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Secondhand Smoke and Bladder Cancer: What’s the Connection?

What if I don’t smoke?

The relationship between bladder cancer and smoking has typically been investigated and tied to the smoking history of the patient. But there is now research that suggests that secondhand smoke also plays a role in increasing the likelihood of developing bladder cancer in non-smokers. The questions investigators have been asking are:

  1. Is exposure to secondhand smoke a confirmed risk factor increasing the rate of developing bladder cancer?
  2. Does exposure to secondhand smoke in childhood contribute to lifetime exposure, resulting in a higher rate of bladder cancer?

The investigators’ approach to answer these questions was to conduct a meta-analysis, an examination of data from previous independent studies on the same subject, designed to determine overall trends in the literature available.

There have been clinical studies that looked to identify the relationship between secondhand smoke and bladder cancer. In earlier reviews, only one report found “a significantly increased risk of secondhand smoke and bladder cancer in nonsmoking population.”1 A new meta-analysis out of China was conducted evaluating 14 other studies that went through a rigorous review for terms of inclusion in the study. The literature review from which the reports were gleaned included studies published between 1986-2012 addressing a population of over 325,000 people, including over 4,000 cases and over 320,000 controls.

An increased risk of bladder cancer

The findings concluded that there was a 22% increased risk of bladder cancer for lifetime secondhand smoke exposure in nonsmoking patients compared with a nonsmoking population who was not subject to secondhand smoke exposure.1 A second meta-analysis was carried out to evaluate childhood exposure to secondhand smoke and the risk of bladder cancer. An even higher rate of increased risk of 43% was identified, but there were some potential bias issues in some of the prior evaluations.1 So, although it appears that exposure to secondhand smoke during childhood creates a statistically significant higher risk for bladder cancer, the statistical results may not reliable and require further evaluation.1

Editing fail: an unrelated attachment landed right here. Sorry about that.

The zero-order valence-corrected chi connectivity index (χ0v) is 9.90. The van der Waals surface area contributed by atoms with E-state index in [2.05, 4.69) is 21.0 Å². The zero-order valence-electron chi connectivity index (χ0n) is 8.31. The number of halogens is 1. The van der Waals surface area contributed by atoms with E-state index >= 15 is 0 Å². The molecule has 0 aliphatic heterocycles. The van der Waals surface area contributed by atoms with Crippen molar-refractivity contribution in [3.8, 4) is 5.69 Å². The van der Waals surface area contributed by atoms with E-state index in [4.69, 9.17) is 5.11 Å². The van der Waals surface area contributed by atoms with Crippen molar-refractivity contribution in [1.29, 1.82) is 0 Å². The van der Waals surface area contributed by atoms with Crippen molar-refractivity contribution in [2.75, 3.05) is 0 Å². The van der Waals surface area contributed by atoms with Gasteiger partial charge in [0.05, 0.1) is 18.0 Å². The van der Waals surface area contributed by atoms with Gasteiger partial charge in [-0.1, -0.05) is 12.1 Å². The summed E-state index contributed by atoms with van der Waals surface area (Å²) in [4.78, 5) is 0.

What does this mean?

The smoking population has a four-fold risk of bladder cancer compared with nonsmokers. We know that tobacco contains over 60 kinds of carcinogens that are typically cleaned from the body through the blood and urinary tract. The study findings suggest that secondhand smoke may also contain the same carcinogens, and which activate the disease development pathways. Additional basic experiments should be carried out in order to confirm the role of secondhand smoke in the formation of bladder cancer.

This comprehensive meta-analysis indicated a statistically significant increased risk of bladder cancer for lifetime secondhand smoke exposure. Further research should be conducted to confirm the association and to identify and clarify the biological mechanisms that may be responsible.1

  1. Yan, H., Ying, Y., Xie, H., Li, J., Wang, X., He, L., … Zheng, X. (2018). Secondhand smoking increases bladder cancer risk in nonsmoking population: a meta-analysis. Cancer management and research, 10, 3781–3791. doi:10.2147/CMAR.S175062


  • ayesha7
    4 months ago

    As with others, I grew up when everyone smoked including my mother and father. Now after 30 years in the operating room working at the sterile field and breathing the smoke plumbs from the electro cautery I also have bladder cancer for many years. It came from the smoke i breathed everyday at work. The medical field will never admit to it.

  • Sarah Wallin moderator
    4 months ago

    @ayesha7, Thank you for sharing with us. It sounds like you can relate with many others who’ve commented here. Hopefully medical research may one day be able to show how exposure to secondhand smoke could possibly lead to this cancer. Take care, Sarah ( Team Member)

  • RB36
    4 months ago

    Born in ’44, when I grew up about everyone smoked, I never did, but I was probably near 40 when I got away from it. No way to know, but I guess I support the facts.

  • Sarah Wallin moderator
    4 months ago

    @rb36, I hope they continue researching this topic to learn more about the risks of long term exposure to secondhand smoke. Thanks for sharing with us. -Sarah ( Team Member)

  • DiaB
    4 months ago

    I grew up in a heavy second hand smoke environment. I believe it contributed to my bladder cancer.

  • Alina Ahsan moderator
    4 months ago

    @diab With this research, I think healthcare professionals should definitely ask about exposure to secondhand smoke and consider it as a risk factor for developing bladder cancer. Thanks for reading and taking the time to tell us about your experience.
    -Alina, Team Member

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